The impromptu meditation keeps me standing as I stare at the screen; 50+ dead, and hundreds wounded because of one man.  Lives have been shattered, and families torn apart because of one man.  Unimaginable suffering caused by one man, in a hotel room, with a small arsenal of guns;  it's hard to comprehend.

And yet, life goes on.  I have to attend meetings and answer emails.  I have to ride my bike home at the end of the day and make dinner.  I have to keep living in the midst of this tragedy, and find a way to move forward. So I return to my desk, empty cup in hand, and get back to work.

A few days later, I ride my bike to a nearby church.  A nonprofit called The Interreligious Task Force on Central America is located there, and I volunteer with them once a week. They deal with a lot of tragedies.  In fact, the organization was started when four activists were murdered in South America while advocating for indigenous rights.  

Today they have me stuffing envelopes in preparation for a fundraiser.  I go about my task dutifully, methodically, trying to focus more on the feel of the envelopes in my hands and less on the ball of sadness in my stomach.  50+ dead and hundreds wounded; how do I respond to that?

The answer comes when I read one of the flyers that I've been mindlessly stuffing into envelopes for the past hour.  The title states, Mi Existir es Resistir which translates to My Existence is Resistance

It goes on to talk about the atrocities that have occurred in Central and South America along with different ways that people can get involved.  The overall message is that the most powerful thing an activist can do in the face of cruel and unjust systems is to keep being an activist, and keep fighting for what's right in the face of insurmountable odds.

After I finish reading the flier, I shoot a quick glance around the office to make sure no one is watching.  Then I place my hands in gassho and bow. 50+ dead and hundreds wounded; it hurts more than I can bear.  But I know what I have to do.

I have to keep practicing the Dharma. I have to keep studying, meditating, and living a compassionate life.  I have to let people cut in front of me in traffic. I have to smile at coworkers and do volunteer work.  I have to take the fear and pain inside of me and use it as fuel for my practice.  

My life, my very existence will be a response to this tragedy. It's not enough, but it's all I have to give.  People can be cruel.  This was true in the time of Buddha, and it's still true today.  Sadly, it will keep being true as long we're trapped in the illusion of a separate self.  But in the face of endless suffering and death, the most powerful thing I can do is to live kindly and compassionately until all sentient beings are saved.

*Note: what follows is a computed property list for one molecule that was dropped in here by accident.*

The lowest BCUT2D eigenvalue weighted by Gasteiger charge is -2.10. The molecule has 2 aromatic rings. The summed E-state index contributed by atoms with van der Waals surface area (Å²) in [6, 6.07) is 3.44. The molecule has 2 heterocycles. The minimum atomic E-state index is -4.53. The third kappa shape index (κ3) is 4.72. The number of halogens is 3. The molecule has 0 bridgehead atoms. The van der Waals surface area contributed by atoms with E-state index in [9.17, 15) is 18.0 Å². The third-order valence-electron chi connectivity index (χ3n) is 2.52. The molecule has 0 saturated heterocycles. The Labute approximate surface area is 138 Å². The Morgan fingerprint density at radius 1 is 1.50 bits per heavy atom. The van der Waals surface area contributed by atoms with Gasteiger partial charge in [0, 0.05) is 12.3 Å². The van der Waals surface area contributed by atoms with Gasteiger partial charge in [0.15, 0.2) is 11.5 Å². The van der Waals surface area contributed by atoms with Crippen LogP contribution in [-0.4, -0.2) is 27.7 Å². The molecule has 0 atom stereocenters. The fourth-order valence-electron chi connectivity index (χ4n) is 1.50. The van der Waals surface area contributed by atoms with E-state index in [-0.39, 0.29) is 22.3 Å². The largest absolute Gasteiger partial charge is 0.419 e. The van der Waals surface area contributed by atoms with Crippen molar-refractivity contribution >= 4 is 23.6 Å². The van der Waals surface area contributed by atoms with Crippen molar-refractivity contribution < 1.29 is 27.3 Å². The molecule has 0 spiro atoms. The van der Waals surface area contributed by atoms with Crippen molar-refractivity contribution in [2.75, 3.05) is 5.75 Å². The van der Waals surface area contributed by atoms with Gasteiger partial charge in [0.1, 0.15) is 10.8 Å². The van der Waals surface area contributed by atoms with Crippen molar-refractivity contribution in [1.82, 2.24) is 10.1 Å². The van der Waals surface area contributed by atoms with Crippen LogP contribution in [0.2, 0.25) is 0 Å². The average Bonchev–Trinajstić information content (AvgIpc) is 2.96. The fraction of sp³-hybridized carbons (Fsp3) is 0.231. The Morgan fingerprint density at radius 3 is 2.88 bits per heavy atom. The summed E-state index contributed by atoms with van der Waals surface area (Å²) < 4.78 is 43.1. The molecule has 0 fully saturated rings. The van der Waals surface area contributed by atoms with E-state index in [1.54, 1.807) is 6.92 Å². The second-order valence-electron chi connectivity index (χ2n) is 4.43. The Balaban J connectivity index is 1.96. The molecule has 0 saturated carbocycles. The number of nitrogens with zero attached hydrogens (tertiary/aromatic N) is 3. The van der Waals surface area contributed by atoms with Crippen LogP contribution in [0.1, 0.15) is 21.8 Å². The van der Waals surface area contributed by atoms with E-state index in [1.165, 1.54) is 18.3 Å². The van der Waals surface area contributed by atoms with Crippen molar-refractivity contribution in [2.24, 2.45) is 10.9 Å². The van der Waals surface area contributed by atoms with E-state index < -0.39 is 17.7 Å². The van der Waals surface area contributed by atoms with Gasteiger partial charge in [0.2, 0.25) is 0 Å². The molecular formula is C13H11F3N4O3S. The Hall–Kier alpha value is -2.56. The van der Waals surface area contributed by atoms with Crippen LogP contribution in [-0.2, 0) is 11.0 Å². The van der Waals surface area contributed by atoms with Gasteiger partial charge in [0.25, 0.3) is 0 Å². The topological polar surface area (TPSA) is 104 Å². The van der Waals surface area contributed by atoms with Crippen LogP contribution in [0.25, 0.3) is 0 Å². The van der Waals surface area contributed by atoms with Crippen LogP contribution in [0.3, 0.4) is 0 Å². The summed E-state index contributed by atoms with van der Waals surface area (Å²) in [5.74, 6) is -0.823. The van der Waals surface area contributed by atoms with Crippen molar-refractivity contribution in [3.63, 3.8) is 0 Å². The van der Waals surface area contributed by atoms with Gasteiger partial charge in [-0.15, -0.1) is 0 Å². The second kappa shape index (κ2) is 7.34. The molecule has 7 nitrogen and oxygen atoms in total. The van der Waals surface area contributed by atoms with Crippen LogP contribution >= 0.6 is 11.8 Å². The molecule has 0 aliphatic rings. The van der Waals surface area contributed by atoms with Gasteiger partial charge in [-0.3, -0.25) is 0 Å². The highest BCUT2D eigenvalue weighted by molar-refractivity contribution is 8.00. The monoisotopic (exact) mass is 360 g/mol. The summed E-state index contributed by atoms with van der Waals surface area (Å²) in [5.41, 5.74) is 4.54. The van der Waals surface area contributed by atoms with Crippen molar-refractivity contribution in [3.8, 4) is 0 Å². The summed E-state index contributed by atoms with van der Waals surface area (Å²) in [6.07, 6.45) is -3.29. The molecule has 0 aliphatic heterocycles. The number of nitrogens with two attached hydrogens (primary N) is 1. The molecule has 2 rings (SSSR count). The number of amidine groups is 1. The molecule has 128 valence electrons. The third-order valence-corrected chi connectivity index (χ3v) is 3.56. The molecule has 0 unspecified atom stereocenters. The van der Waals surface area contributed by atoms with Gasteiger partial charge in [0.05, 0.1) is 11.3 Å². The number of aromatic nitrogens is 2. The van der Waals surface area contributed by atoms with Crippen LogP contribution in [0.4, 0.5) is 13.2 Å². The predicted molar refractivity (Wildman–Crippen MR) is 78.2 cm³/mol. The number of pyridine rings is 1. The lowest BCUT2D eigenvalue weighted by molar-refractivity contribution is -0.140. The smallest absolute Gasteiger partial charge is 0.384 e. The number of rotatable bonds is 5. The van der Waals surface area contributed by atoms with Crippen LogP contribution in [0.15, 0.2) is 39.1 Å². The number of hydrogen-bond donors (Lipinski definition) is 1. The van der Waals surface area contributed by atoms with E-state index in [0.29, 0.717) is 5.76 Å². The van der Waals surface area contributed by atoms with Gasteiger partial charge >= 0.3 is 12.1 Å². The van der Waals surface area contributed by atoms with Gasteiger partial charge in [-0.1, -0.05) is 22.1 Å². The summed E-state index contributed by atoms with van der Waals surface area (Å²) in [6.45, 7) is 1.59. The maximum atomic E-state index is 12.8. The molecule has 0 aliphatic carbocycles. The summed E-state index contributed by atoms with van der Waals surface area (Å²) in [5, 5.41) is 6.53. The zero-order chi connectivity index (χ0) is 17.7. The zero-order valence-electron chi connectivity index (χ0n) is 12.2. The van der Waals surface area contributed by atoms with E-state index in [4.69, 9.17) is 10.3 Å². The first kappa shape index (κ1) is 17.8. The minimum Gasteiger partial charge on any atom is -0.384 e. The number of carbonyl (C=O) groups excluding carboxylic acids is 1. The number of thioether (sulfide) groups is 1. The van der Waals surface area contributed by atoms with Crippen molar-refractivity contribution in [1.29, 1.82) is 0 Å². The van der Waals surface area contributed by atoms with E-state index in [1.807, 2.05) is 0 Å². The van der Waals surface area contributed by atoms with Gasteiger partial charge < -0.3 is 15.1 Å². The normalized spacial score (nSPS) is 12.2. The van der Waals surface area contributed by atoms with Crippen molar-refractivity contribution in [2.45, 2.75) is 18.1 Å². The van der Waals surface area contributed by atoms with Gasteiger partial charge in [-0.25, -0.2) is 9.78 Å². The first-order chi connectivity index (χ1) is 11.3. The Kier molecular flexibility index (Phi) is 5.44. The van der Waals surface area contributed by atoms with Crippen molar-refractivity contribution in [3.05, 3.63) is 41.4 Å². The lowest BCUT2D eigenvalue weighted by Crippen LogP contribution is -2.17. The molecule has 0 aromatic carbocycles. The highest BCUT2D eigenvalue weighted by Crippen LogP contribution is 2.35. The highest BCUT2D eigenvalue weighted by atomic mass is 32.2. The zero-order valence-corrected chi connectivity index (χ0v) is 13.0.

In a world filled with suffering, kindness is an act of resistance.


If you enjoyed this article, please like The Same Old Zen on Facebook!


Upcoming Events:

I'm giving a talk for the Cleveland Animal Rights Alliance (C.A.R.A) on Monday, Oct. 23rd at 6:30pm.  The talk is entitled, "How Organic Farming Led Me to Being Vegan".  I'll discuss my experiences living and working on organic farms for 8 months, my Buddhist practice, and how the two led me to become vegan.  The event will take place at the Cleveland Heights Public Library, 2345 Lee Rd, Cleveland Heights, OH 44118. Learn more by clicking here.

I'm leading a Meditation Flash Mob in Cleveland on Saturday, Oct. 21st at 4pm with Be The Peace.  The event will take place in Tower City (on concourse level 1, next to the fountains).  The address is 230 W Huron Rd, Cleveland, OH 44113.  You can find more event information by clicking  here.







Sunday, October 1, 2017

Sisyphus: Laughing In The Midst of Suffering


According to Greek mythology, Sisyphus was a king in modern day Corinth, and a renowned trickster of both men and gods alike. 

He famously escaped death by convincing Hades, the god of the underworld, to put on a set of hand cuffs in order to show him how they worked.  Once Hades was locked up, Sisyphus threw him in a closet, and continued living his life as if nothing had happened.

In spite of his cunning, however, Sisyphus did eventually die, and his soul was sent to Tartarus, the ancient Greek version of hell.  As punishment for his crimes, he was condemned to spend eternity rolling a heavy boulder up a hill each day only to have it roll down again once it got to the top.

It was a grueling task.  Between the boredom of doing the same thing every day, and the back breaking labor of pushing a boulder I imagine that Sisyphus endured great suffering.  In this way, his story is an excellent metaphor for our lives.

We all have boulders/ suffering that we deal with every day.  Perhaps it's a job we hate.  Perhaps it's poor finances or a body that doesn't work the way it should.  Often times, we can change our circumstances, and alleviate discomfort.  But sometimes we can't.  Sometimes we're like Sisyphus; left with no other choice than to roll a giant rock uphill each day.